AMERICAN CITIES took up rent control in a moment of crisis during the second world war, when workers migrated en masse to factories just as the building of new housing was sharply restricted to conserve materials. In response the federal government froze prices on 80% of the country’s rental stock. Today America’s thriving cities face a homemade crisis. The typical one-bedroom flat in New York now rents for $2,450; the equivalent in San Francisco rents for $3,620. Although the building of new housing is no longer constrained by a massive war effort—only by rules and regulations of questionable design—Democrats in charge of high-cost cities are trying to revive these old ideas.
Oregon passed a statewide rent-control measure in February. New York passed a complicated bill over the objections of its powerful property lobby in June. Gavin Newsom, the governor of California, is expected to sign one into law soon even though voters rejected a rent-control expansion effort last November. Bernie Sanders, a socialist senator running for president, included nationwide rent-control as part of his housing-policy plan (at a cost of $2.5trn over ten years). Mr Sanders’s proposal suggests a nationwide cap of either 3% or 150% of inflation, whichever is higher. Elizabeth Warren has said that states should not pre-empt local efforts at rent control, but has not gone so far as to propose a national standard.
Rent control is reviled by almost all economists because of the distortions it creates in housing markets. While some people benefit, the resulting shortages harm non-subsidised residents and incentivise flat-hoarding by tenants and neglect by landlords. The most recent crop of efforts, which are better designed, may not be so bad. But they are, in the end, a means of temporary political appeasement because the true, underlying problem—supply—is harder for Democrats to tackle.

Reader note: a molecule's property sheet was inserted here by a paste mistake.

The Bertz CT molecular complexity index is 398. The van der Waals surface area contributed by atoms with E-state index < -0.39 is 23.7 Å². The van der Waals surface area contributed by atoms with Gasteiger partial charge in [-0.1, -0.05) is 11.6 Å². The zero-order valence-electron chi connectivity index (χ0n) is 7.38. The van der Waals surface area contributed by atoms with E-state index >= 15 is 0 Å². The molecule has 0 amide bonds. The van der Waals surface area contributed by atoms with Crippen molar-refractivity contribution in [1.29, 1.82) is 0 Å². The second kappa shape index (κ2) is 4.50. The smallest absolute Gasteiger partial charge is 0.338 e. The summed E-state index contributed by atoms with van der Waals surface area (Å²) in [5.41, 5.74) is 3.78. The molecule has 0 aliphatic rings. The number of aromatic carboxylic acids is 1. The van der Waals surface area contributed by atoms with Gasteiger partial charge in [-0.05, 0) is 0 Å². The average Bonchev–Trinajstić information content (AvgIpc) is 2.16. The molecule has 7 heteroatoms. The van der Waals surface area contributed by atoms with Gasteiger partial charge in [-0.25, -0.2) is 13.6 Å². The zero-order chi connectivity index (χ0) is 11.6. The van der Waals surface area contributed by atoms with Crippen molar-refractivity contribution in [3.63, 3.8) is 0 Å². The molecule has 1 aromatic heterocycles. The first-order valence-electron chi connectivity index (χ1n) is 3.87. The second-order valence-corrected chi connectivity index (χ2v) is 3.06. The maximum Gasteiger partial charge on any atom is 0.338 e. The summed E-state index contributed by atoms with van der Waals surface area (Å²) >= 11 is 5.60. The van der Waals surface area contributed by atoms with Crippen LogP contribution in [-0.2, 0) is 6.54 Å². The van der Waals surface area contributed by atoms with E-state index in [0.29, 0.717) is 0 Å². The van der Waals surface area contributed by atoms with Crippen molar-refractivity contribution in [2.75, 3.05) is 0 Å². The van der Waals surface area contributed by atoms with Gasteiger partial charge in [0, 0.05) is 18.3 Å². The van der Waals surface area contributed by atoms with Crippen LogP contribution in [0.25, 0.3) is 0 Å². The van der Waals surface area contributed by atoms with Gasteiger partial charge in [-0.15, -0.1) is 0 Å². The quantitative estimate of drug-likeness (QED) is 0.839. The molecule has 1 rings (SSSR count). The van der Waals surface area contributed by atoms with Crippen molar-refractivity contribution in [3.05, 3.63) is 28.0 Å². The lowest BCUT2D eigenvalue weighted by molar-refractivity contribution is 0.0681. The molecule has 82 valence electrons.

Rather than enabling bureaucrats to fix the price of all one-bedroom flats in the city, new efforts at rent control instead aim to limit the annual rate of increase on specified units. The higher this cap is set, the less distorting (and therefore more pointless) the policy becomes. Oregon has set its annual cap at 7% plus inflation. California would place it at 5% plus local inflation. Neither of these is likely to apply outside the hottest rental markets. The typical flat in Portland, Oregon, would not have been affected last year, according to data from Zillow, a property website, though those in Los Angeles would have been.
Even with more careful design, problems still arise. When three Stanford economists, Rebecca Diamond, Franklin Qian and Timothy McQuade, studied San Francisco’s rent-control scheme they found that though the lucky renters stayed put, affected landlords cut supply by 15%, driving up rents by 5% citywide. More than half of rental stock in New York City is either rent-controlled or rent-stabilised, though prices have surged all the same. When The Economist examined the most recent New York Housing and Vacancy Survey, conducted in 2017, we found 25,000 households in Manhattan with annual incomes greater than $200,000 living in rent-controlled and rent-stabilised flats. Landlords with such affluent tenants could petition to get rid of rent restrictions, but this mechanism has now been removed by the state legislature. At least the little people are being looked after.■